The challenge in this case was not whether the federal government had the right to indefinitely incarcerate "sexually dangerous" people, but whether Congress had the right to overrule the state's right to do so.

Respondents’ contention that §4248 violates the Tenth Amendment because it invades the province of state sovereignty in an area typically left to state control is rejected. That Amendment does not "reserve to the States" those powers that are "delegated to the United States by the Constitution," including the powers delegated by the Necessary and Proper Clause.

Furthermore, this did not create some slippery slope, unless your disagreed with he original Congressional statute to begin with. It is equally clear people did not follow the link and actually read the decision.  Check out the bold phrases in the part of the decision listed below.  

Section 4248 differs from earlier statutes in that it focuses directly upon persons who, due to a mental illness, are sexually dangerous. Many of these individuals, however, were likely already subject to civil commitment under §4246, which, since 1949, has authorized the post-sentence detention of federal prisoners who suffer from a mental illness and who are thereby dangerous (whether sexually or otherwise). The similarities between §4246 and §4248 demonstrate that the latter is a modest addition to a longstanding federal statutory framework. Pp. 9–14.

The claimant ruled against in this decision did not assert they were illegally sentenced or held.  No due process or other Constitutional rights, i.e. Amendments 1 through 9, were invoked.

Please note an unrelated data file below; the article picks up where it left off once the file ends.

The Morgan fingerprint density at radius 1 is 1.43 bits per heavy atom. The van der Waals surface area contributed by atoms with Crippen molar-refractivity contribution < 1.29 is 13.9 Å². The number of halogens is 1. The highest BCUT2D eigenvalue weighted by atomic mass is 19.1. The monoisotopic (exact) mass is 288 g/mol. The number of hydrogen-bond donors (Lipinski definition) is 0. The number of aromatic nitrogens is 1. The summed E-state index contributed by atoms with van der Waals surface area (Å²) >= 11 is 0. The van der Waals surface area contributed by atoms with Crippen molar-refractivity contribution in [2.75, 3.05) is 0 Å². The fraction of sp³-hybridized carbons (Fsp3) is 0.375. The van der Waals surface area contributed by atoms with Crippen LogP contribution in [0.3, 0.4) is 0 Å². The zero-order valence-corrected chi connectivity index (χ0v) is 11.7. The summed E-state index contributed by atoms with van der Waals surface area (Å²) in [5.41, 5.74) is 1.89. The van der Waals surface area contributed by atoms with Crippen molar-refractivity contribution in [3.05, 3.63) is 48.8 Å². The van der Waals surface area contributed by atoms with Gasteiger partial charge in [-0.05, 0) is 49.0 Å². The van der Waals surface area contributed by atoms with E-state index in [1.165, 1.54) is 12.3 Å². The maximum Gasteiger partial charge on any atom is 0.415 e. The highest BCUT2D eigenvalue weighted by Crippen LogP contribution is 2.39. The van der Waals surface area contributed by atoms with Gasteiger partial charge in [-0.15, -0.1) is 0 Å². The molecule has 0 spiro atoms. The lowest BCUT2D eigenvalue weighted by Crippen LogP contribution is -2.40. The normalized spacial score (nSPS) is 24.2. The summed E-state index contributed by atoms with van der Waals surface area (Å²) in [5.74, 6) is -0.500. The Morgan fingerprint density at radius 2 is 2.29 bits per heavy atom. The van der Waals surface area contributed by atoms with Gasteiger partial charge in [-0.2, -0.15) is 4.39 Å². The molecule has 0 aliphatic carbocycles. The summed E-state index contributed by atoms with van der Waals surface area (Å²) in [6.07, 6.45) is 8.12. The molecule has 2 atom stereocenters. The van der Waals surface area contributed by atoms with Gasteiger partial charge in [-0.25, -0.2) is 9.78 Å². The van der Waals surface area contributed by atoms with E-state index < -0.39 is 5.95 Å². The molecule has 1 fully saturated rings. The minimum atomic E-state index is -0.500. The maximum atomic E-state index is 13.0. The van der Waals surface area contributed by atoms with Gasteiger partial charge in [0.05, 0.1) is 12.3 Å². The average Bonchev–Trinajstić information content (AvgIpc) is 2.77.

The Court does not reach or decide any claim that the statute or its application denies equal protection, procedural or substantive due process, or any other constitutional rights. Respondents are free to pursue those claims on remand, and any others they have preserved. P. 22.

The case rested entirely on the federal government's right to act in a necessary and proper fashion to protect the public, even in cases where states are unwilling or unable to do so.  Had the majority ruled otherwise, and it is not surprising the liberal justices did not, it opens up a huge can of worms involving the right of the federal government to protect the public from just about anything.  What happens to Climate Change?  Can't states just claim the federal government doesn't have the right to regulate the activity in the interest of protecting the public.  That's the state's job, right?  Other things, such as work-place safety, food safety, protection from pollution, acid rain, deadly levels of lead, etc.  All of these things would have been at risk had they ruled any other way.

This ruling did not give the government any additional powers to incarcerate people, it merely reiterated the right of the government to protect the American people even when states are unwilling or unable to do so.  People really need to read the ruling. Anybody who disagrees should justify why the federal government doesn't have the right to protect the people when states don't want to.

Originally posted to ecostar on Mon May 17, 2010 at 11:47 AM PDT.

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